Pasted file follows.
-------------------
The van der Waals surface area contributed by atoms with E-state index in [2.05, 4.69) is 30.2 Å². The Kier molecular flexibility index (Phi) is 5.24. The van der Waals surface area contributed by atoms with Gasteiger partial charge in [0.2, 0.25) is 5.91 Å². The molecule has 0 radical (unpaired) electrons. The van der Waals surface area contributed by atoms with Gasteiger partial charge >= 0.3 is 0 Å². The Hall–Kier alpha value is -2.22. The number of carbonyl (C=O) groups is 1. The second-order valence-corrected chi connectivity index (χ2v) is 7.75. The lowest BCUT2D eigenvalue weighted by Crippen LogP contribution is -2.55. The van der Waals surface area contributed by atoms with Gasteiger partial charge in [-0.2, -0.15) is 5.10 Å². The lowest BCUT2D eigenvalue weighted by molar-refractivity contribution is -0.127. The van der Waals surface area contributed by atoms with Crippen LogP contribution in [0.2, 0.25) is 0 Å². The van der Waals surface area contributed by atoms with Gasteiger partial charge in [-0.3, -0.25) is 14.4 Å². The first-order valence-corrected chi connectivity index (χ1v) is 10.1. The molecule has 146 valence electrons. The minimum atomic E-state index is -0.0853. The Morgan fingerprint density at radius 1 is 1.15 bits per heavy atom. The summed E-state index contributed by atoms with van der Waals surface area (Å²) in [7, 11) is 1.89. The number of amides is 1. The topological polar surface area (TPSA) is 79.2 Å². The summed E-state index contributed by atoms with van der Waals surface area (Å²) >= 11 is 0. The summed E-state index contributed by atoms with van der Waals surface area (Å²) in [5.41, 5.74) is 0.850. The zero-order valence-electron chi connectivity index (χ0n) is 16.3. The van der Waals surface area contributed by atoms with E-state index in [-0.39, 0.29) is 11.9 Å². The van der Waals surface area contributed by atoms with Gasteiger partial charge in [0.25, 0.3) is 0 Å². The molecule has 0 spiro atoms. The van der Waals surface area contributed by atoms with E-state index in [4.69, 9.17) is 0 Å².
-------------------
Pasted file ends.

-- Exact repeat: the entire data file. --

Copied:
The van der Waals surface area contributed by atoms with E-state index in [2.05, 4.69) is 30.2 Å². The Kier molecular flexibility index (Phi) is 5.24. The van der Waals surface area contributed by atoms with Gasteiger partial charge in [0.2, 0.25) is 5.91 Å². The molecule has 0 radical (unpaired) electrons. The van der Waals surface area contributed by atoms with Gasteiger partial charge >= 0.3 is 0 Å². The Hall–Kier alpha value is -2.22. The number of carbonyl (C=O) groups is 1. The second-order valence-corrected chi connectivity index (χ2v) is 7.75. The lowest BCUT2D eigenvalue weighted by Crippen LogP contribution is -2.55. The van der Waals surface area contributed by atoms with Gasteiger partial charge in [-0.2, -0.15) is 5.10 Å². The lowest BCUT2D eigenvalue weighted by molar-refractivity contribution is -0.127. The van der Waals surface area contributed by atoms with Crippen LogP contribution in [0.2, 0.25) is 0 Å². The van der Waals surface area contributed by atoms with Gasteiger partial charge in [-0.3, -0.25) is 14.4 Å². The first-order valence-corrected chi connectivity index (χ1v) is 10.1. The molecule has 146 valence electrons. The minimum atomic E-state index is -0.0853. The Morgan fingerprint density at radius 1 is 1.15 bits per heavy atom. The summed E-state index contributed by atoms with van der Waals surface area (Å²) in [7, 11) is 1.89. The number of amides is 1. The topological polar surface area (TPSA) is 79.2 Å². The summed E-state index contributed by atoms with van der Waals surface area (Å²) >= 11 is 0. The summed E-state index contributed by atoms with van der Waals surface area (Å²) in [5.41, 5.74) is 0.850. The zero-order valence-electron chi connectivity index (χ0n) is 16.3. The van der Waals surface area contributed by atoms with E-state index in [-0.39, 0.29) is 11.9 Å². The van der Waals surface area contributed by atoms with Gasteiger partial charge in [0.25, 0.3) is 0 Å². The molecule has 0 spiro atoms. The van der Waals surface area contributed by atoms with E-state index in [4.69, 9.17) is 0 Å².